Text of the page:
It makes a difference whether a person has stable housing, a safe neighborhood to live in, access to healthy food, and people she can turn to for help. It also matters whether a person understands the doctor’s instructions, can get to the pharmacy to pick up a prescription, or can adapt her cooking to eat a healthier diet.
That means to improve health, there must be strong and meaningful links between the clinical care system and the communities where people live.
One important way to do that is through community health workers – trusted members of patients’ communities who help to identify and address barriers to being as healthy as possible. A community health worker can:
- Help a mom learn special home cleaning techniques that can minimize triggers for her child’s asthma
- Assist a diabetes patient in learning how to improve his diet and choose healthy foods at the supermarket
- Ensure that a patient who doesn’t speak English can understand a doctor’s recommendations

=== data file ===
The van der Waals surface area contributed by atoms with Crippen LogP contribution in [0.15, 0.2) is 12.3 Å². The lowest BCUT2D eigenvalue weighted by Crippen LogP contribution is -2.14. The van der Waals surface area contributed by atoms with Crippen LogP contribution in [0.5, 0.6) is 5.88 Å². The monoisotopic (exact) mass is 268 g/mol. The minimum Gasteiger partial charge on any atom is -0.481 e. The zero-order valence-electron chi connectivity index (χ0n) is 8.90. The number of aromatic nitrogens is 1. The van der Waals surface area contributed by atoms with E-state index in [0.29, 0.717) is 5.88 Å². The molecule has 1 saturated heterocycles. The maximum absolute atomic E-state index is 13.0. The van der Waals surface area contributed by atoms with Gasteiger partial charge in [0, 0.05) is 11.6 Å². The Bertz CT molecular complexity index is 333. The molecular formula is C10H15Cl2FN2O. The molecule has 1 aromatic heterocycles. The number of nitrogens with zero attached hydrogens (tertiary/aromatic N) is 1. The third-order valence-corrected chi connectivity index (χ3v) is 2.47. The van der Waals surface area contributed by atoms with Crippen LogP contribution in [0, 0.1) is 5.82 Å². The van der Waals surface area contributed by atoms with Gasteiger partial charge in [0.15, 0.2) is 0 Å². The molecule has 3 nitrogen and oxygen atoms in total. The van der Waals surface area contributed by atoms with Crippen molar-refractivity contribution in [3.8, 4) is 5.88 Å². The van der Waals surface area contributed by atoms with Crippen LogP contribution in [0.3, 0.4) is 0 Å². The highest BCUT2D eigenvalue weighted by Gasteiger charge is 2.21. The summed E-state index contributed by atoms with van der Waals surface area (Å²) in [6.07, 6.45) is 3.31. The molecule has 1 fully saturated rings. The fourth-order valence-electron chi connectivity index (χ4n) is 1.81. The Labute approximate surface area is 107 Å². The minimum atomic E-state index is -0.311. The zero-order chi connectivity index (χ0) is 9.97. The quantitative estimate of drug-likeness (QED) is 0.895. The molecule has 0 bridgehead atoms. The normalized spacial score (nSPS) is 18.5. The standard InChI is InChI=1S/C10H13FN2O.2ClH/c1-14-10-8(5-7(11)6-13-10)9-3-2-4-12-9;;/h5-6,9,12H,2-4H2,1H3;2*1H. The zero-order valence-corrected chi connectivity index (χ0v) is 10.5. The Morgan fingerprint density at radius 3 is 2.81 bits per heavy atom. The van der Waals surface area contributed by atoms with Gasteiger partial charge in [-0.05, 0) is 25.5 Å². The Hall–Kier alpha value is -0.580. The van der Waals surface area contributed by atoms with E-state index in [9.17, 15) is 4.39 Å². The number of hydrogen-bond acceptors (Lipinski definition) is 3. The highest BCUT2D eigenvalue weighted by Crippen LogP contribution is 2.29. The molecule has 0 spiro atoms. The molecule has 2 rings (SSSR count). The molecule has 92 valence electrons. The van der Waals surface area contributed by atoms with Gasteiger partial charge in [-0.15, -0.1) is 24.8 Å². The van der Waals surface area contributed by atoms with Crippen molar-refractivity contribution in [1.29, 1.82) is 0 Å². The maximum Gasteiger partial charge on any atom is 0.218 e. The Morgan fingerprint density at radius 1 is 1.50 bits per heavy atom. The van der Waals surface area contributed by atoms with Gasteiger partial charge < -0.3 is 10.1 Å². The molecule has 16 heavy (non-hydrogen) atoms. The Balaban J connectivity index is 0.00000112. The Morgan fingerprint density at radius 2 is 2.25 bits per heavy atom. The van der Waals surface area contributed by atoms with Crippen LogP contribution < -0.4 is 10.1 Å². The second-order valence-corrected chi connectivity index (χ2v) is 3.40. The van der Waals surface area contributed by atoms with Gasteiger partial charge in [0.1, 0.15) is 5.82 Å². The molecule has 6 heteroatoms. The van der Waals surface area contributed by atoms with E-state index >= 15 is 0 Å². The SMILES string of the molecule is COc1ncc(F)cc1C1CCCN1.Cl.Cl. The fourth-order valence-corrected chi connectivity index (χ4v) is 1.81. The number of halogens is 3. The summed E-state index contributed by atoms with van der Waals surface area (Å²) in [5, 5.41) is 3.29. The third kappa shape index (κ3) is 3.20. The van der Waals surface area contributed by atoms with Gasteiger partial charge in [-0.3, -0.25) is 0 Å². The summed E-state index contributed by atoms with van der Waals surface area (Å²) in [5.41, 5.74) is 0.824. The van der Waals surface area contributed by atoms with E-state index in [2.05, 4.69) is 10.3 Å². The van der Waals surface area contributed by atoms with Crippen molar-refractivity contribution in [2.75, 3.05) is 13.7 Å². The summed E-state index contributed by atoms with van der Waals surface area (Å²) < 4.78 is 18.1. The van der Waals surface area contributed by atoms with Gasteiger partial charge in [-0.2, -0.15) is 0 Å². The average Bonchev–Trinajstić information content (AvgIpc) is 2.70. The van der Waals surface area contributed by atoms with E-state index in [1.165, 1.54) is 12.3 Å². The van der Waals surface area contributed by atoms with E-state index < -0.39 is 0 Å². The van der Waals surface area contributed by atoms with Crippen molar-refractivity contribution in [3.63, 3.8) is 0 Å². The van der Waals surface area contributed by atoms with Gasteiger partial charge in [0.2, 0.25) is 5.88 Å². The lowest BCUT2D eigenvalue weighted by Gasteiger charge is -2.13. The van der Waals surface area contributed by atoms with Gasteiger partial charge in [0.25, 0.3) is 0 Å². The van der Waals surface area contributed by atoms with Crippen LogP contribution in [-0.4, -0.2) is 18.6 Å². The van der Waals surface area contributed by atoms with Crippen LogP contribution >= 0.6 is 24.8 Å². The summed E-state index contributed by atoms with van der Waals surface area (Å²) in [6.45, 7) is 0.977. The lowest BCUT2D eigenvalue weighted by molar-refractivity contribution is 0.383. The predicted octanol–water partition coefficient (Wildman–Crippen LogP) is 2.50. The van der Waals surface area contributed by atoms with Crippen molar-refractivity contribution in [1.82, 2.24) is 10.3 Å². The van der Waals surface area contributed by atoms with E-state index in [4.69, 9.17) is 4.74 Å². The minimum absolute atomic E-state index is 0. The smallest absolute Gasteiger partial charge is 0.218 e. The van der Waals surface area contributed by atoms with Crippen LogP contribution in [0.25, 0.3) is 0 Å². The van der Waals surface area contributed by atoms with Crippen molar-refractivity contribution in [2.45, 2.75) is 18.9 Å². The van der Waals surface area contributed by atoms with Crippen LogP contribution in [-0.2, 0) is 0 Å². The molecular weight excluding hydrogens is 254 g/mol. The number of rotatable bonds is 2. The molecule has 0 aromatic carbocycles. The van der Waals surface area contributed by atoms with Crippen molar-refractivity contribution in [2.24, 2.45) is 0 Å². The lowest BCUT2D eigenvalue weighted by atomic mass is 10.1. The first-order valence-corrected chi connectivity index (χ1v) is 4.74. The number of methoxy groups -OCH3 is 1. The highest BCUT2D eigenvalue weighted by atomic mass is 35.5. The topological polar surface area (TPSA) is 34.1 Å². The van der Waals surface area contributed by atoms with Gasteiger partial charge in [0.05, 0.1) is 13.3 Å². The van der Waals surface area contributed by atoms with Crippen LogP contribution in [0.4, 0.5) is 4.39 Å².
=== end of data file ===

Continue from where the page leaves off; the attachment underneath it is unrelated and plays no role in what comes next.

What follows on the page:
- Help patients who frequently go to the emergency department get connected to a primary care provider and navigate the health care system
- Connect patients with other services – such as housing, employment, and social services – that can improve their well-being
- Help a patient’s health care providers understand the challenges she faces in taking care of her health
Research has shown that community health workers can improve health outcomes and save money in the health care system. But their services are largely paid for through grants or other temporary sources of funding, making their place in the health care system precarious. One of our goals is to ensure that community health workers are better integrated into the health care system so their roles can be sustained.
We are also working to increase awareness and promote uptake of best practices used in the health care system to address the factors outside medical care that affect people’s health.